On leaving the farm at Todd's Corner, Mrs. Clements and Anne had travelled that day as far as Derby, and had remained there a week on Anne's account. They had then gone on to London, and had lived in the lodging occupied by Mrs. Clements at that time for a month or more, when circumstances connected with the house and the landlord had obliged them to change their quarters. Anne's terror of being discovered in London or its neighbourhood, whenever they ventured to walk out, had gradually communicated itself to Mrs. Clements, and she had determined on removing to one of the most out-of-the-way places in England--to the town of Grimsby in Lincolnshire, where her deceased husband had passed all his early life. His relatives were respectable people settled in the town-- they had always treated Mrs. Clements with great kindness, and she thought it impossible to do better than go there and take the advice of her husband's friends. Anne would not hear of returning to her mother at Welmingham, because she had been removed to the Asylum from that place, and because Sir Percival would be certain to go back there and find her again. There was serious weight in this objection, and Mrs. Clements felt that it was not to be easily removed.

At Grimsby the first serious symptoms of illness had shown themselves in Anne. They appeared soon after the news of Lady Glyde's marriage had been made public in the newspapers, and had reached her through that medium.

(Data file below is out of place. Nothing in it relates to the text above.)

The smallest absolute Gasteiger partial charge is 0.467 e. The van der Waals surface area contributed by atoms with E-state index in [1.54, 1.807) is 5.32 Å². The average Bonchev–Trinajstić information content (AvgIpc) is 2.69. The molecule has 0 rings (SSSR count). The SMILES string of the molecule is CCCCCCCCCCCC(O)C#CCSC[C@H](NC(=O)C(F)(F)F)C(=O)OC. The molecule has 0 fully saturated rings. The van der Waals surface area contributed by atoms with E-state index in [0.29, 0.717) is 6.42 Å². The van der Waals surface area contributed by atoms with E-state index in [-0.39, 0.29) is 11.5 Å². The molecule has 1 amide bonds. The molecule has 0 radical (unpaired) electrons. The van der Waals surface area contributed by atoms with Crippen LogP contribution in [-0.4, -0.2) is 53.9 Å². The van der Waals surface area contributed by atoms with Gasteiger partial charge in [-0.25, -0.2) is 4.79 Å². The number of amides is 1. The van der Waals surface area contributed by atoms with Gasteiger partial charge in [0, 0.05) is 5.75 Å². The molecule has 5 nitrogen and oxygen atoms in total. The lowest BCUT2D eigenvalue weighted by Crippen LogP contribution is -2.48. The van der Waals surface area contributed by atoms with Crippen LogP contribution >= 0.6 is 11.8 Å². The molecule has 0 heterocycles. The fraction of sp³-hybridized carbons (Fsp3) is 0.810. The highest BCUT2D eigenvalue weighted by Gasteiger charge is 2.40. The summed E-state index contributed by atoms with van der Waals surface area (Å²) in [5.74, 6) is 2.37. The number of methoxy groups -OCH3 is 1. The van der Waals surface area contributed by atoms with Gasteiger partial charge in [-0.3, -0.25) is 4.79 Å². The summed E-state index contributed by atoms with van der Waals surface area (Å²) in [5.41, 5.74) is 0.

The medical man who was sent for to attend the sick woman discovered at once that she was suffering from a serious affection of the heart. The illness lasted long, left her very weak, and returned at intervals, though with mitigated severity, again and again. They remained at Grimsby, in consequence, during the first half of the new year, and there they might probably have stayed much longer, but for the sudden resolution which Anne took at this time to venture back to Hampshire, for the purpose of obtaining a private interview with Lady Glyde.

Mrs. Clements did all in her power to oppose the execution of this hazardous and unaccountable project. No explanation of her motives was offered by Anne, except that she believed the day of her death was not far off, and that she had something on her mind which must be communicated to Lady Glyde, at any risk, in secret. Her resolution to accomplish this purpose was so firmly settled that she declared her intention of going to Hampshire by herself if Mrs. Clements felt any unwillingness to go with her. The doctor, on being consulted, was of opinion that serious opposition to her wishes would, in all probability, produce another and perhaps a fatal fit of illness, and Mrs. Clements, under this advice, yielded to necessity, and once more, with sad forebodings of trouble and danger to come, allowed Anne Catherick to have her own way.

On the journey from London to Hampshire Mrs. Clements discovered that one of their fellow-passengers was well acquainted with the neighbourhood of Blackwater, and could give her all the information she needed on the subject of localities. In this way she found out that the only place they could go to, which was not dangerously near to Sir Percival's residence, was a large village called Sandon. The distance here from Blackwater Park was between three and four miles--and that distance, and back again, Anne had walked on each occasion when she had appeared in the neighbourhood of the lake.